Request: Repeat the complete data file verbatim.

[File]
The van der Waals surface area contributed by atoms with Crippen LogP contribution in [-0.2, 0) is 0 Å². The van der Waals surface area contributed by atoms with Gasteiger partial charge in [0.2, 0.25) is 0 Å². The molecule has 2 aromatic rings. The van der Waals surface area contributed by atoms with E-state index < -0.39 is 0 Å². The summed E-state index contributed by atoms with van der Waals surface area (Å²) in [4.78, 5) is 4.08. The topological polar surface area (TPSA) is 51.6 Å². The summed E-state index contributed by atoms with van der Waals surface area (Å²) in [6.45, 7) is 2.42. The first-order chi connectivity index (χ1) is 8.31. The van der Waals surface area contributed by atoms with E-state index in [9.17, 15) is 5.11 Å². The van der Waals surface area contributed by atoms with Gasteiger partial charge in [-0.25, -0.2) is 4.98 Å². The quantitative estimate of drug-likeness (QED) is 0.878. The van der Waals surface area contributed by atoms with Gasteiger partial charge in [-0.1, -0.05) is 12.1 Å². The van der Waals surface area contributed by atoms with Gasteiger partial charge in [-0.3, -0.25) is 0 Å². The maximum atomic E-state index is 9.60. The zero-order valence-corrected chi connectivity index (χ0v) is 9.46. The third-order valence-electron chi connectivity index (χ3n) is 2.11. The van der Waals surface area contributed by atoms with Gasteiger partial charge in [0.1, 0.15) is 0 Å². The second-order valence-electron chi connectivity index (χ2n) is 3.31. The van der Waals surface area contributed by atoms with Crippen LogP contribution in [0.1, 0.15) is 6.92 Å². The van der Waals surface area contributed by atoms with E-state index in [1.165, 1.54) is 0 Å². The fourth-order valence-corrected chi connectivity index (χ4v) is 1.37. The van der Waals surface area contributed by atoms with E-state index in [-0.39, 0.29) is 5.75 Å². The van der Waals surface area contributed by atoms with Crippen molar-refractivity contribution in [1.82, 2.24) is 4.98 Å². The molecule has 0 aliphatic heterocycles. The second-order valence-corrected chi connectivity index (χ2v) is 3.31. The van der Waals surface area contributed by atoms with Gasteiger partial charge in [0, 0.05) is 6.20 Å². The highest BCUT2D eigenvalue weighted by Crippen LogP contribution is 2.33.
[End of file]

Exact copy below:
The van der Waals surface area contributed by atoms with Crippen LogP contribution in [-0.2, 0) is 0 Å². The van der Waals surface area contributed by atoms with Gasteiger partial charge in [0.2, 0.25) is 0 Å². The molecule has 2 aromatic rings. The van der Waals surface area contributed by atoms with E-state index < -0.39 is 0 Å². The summed E-state index contributed by atoms with van der Waals surface area (Å²) in [4.78, 5) is 4.08. The topological polar surface area (TPSA) is 51.6 Å². The summed E-state index contributed by atoms with van der Waals surface area (Å²) in [6.45, 7) is 2.42. The first-order chi connectivity index (χ1) is 8.31. The van der Waals surface area contributed by atoms with E-state index in [9.17, 15) is 5.11 Å². The van der Waals surface area contributed by atoms with Gasteiger partial charge in [-0.25, -0.2) is 4.98 Å². The quantitative estimate of drug-likeness (QED) is 0.878. The van der Waals surface area contributed by atoms with Gasteiger partial charge in [-0.1, -0.05) is 12.1 Å². The van der Waals surface area contributed by atoms with Gasteiger partial charge in [-0.3, -0.25) is 0 Å². The maximum atomic E-state index is 9.60. The zero-order valence-corrected chi connectivity index (χ0v) is 9.46. The third-order valence-electron chi connectivity index (χ3n) is 2.11. The van der Waals surface area contributed by atoms with Gasteiger partial charge in [0.1, 0.15) is 0 Å². The second-order valence-electron chi connectivity index (χ2n) is 3.31. The van der Waals surface area contributed by atoms with Crippen LogP contribution in [0.1, 0.15) is 6.92 Å². The van der Waals surface area contributed by atoms with E-state index in [1.165, 1.54) is 0 Å². The fourth-order valence-corrected chi connectivity index (χ4v) is 1.37. The van der Waals surface area contributed by atoms with E-state index in [-0.39, 0.29) is 5.75 Å². The van der Waals surface area contributed by atoms with Crippen molar-refractivity contribution in [1.82, 2.24) is 4.98 Å². The molecule has 0 aliphatic heterocycles. The second-order valence-corrected chi connectivity index (χ2v) is 3.31. The van der Waals surface area contributed by atoms with Gasteiger partial charge in [0, 0.05) is 6.20 Å². The highest BCUT2D eigenvalue weighted by Crippen LogP contribution is 2.33.